*The sentence has been edited for clarify


2 thoughts on “Review: Geographic population structure analysis of worldwide human populations infers their biogeographical origins

  1. Global similarity methods sometimes provide very misleading, or even amusing, information with admixed individuals. For example, my Latin American friends get placed very precisely among distinct Pakistani ethnic groups by 23andMe’s Global Similarity tool. I’m putting a screenshot of that on Twitter. But I’m not criticizing 23andMe, which tells users that the tool won’t work if they are admixed. It strikes me that most people who would want to use Prosapia, or any method like this, are probably immigrants, and they are almost all likely to get misleading results. In particular, anyone with ancestors in the new world before 1900 is almost certainly admixed (even if it’s just different countries on the same continent) and their “origin” will be averaged (in genome space, which might not map very well to real space). An analysis based on nuclear haplotypes identical by descent is usually more informative (such methods are available through 23andMe and Family Tree DNA). I wonder if you’re familar with hybrid methods (using something like variation in the apparent geographic origin across the genome).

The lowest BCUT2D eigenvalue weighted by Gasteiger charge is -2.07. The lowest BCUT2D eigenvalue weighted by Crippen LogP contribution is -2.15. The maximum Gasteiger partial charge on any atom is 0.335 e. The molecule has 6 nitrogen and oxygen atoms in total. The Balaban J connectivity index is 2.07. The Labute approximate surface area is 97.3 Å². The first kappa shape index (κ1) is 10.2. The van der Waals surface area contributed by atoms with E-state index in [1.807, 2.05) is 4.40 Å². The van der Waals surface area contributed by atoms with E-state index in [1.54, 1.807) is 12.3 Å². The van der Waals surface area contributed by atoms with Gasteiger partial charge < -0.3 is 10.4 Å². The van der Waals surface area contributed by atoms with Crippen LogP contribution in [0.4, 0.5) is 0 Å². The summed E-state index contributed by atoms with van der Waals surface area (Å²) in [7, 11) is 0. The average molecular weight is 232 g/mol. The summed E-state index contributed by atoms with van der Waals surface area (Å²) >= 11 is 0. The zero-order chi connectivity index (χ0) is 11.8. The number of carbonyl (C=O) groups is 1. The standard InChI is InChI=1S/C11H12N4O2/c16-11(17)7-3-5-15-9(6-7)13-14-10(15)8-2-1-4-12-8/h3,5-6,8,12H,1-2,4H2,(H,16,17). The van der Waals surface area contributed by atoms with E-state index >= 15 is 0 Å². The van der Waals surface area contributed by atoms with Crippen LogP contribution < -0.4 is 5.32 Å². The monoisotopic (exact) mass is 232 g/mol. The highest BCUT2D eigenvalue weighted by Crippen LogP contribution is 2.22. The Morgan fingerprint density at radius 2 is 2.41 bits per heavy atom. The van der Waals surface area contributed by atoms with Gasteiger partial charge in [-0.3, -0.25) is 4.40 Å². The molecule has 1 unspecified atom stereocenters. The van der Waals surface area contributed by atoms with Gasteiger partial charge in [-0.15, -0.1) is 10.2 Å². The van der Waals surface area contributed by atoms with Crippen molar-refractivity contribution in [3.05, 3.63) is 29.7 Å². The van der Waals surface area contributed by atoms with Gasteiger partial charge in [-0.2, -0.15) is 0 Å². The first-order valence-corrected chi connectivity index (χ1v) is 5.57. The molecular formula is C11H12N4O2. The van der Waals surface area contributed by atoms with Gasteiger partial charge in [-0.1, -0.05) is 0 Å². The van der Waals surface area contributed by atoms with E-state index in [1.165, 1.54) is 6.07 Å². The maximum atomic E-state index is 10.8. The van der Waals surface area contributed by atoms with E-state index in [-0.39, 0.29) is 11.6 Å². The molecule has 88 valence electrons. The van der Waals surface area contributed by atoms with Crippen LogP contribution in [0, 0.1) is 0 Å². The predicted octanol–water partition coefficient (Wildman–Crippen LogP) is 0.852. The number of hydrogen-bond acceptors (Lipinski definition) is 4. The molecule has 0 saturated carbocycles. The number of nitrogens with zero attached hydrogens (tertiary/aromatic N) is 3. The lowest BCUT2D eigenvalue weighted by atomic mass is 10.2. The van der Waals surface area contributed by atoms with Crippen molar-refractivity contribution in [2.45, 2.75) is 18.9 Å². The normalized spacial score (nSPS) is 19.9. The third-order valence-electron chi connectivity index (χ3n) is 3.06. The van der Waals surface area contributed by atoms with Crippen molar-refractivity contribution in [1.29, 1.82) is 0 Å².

• Thanks, I agree with all of that. I think 23andMe has almost completely moved away from allele frequency-based estimation of ancestry to haplotype-based things, no?

      In this line of work, besides the 23andMe-like haplotype-based analyses, there’s SPA-mix for admixed individuals.

      Of course all of this assumes a very specific situation–you’re looking for recent ancestry (only a few generations ago, as in the case of European-Americans looking for the location of their European “roots”) and you assume the reference populations haven’t moved in that time.